First Day Problems Teaching English at a New School in Thailand and What to Do About Them

Whether you’re a first-time English teacher in Thailand or you’ve taught here for years, when you start a new job and arrive for your first day of work, the problems you may encounter are many. Thailand is one of the worst countries in Asia to teach English in, so if you show up for your new job and some of these problems happen to you, don’t be surprised. Instead, figure out a solution.

Problem 1School Doesn’t Need You Anymore – I’ve lost count of the number of English teachers I’ve heard of who show up at a new school on the first day of term, nicely dressed and ready to work, only to be told they’re no longer needed and “Oh, sorry, we forgot to tell you.” Some of these teachers are desperate for money, aren’t as qualified as other teachers or simply don’t have a university degree. Other teachers are perfectly qualified, with years of experience and have no money worries at all. It happens to all of them.

Thai schools are notorious for changing their minds about hiring teachers, suddenly realizing they can’t afford to pay the teachers, or simply didn’t get the number of new students they thought they’d get. The result is the same. They no longer need you. But, this being Thailand, half the time it never crosses their minds to call you and tell you.

Solution – Don’t waste your time hanging around trying to get them to change their minds, or giving them a piece of yours. The situation won’t change. Instead, go to an internet cafe or back home, get online and immediately start looking for another job on There are thousands of teaching jobs in Thailand, every week of the year. Forget about the idiots who didn’t hire you, and look for someone who will. In many cases, the teachers I know who arrived at school to find there was no job ended up getting a far better job than the first one. With more money.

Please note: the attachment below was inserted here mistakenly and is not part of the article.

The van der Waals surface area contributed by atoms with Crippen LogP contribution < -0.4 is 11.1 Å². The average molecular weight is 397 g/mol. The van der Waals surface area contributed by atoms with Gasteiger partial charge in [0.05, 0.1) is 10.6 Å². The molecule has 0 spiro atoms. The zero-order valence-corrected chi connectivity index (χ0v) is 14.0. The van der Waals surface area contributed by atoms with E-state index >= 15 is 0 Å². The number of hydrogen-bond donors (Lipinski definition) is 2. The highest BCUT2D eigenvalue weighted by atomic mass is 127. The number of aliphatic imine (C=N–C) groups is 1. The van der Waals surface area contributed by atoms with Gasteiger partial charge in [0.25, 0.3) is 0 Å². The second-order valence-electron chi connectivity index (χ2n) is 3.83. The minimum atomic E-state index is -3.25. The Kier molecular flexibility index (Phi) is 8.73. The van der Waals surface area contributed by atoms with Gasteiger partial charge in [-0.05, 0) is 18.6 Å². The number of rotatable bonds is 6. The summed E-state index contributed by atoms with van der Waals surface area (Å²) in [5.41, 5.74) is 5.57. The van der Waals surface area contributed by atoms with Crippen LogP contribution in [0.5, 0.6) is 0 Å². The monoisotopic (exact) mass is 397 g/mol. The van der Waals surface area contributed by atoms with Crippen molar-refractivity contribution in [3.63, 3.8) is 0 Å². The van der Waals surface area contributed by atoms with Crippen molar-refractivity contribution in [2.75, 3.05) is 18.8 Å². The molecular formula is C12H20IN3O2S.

Problem 2 You Discover The School Has Lied to You About Salary/Vacation/Benefit – Thai schools are notorious for lying to foreign English teachers. They lie about salaries, they lie about benefits, holidays, and just about anything else you can think of. You’ll often discover this on your first day at a new school, when the country they give you to sign shows a salary 10,000 baht a month ($333) less than what they offered you, your six weeks vacation has suddenly change to two, and the free health insurance they promised you is suddenly going to cost you $50 a month.

Solution – If the lies include salary, first talk to the head administrator and find out why. If it’s not possible to get an agreement (with a signed contract) for the original agreed-upon salary by the end of the first day, simply leave, telling them the reason why, and follow the solution for problem 1.

If the lies include vacations, benefits etc., factor in how much this means to you. For me, I want my vacations and I want them paid and I also want health insurance. Teaching is a difficult profession so you need time off and you need to be healthy and, if the school isn’t going to pay me or give me holidays and health insurance, I’m the first one out the door at the end of the day. Off to follow the solution to problem no 1.

Problem 3 Lies About Number of Students and Workload – You show up on your first day at a new school to discover the 20 students you were supposed to teach per class has miraculously ballooned to 55, and you’ll be teaching 32 hours a week instead of the 22 they promised.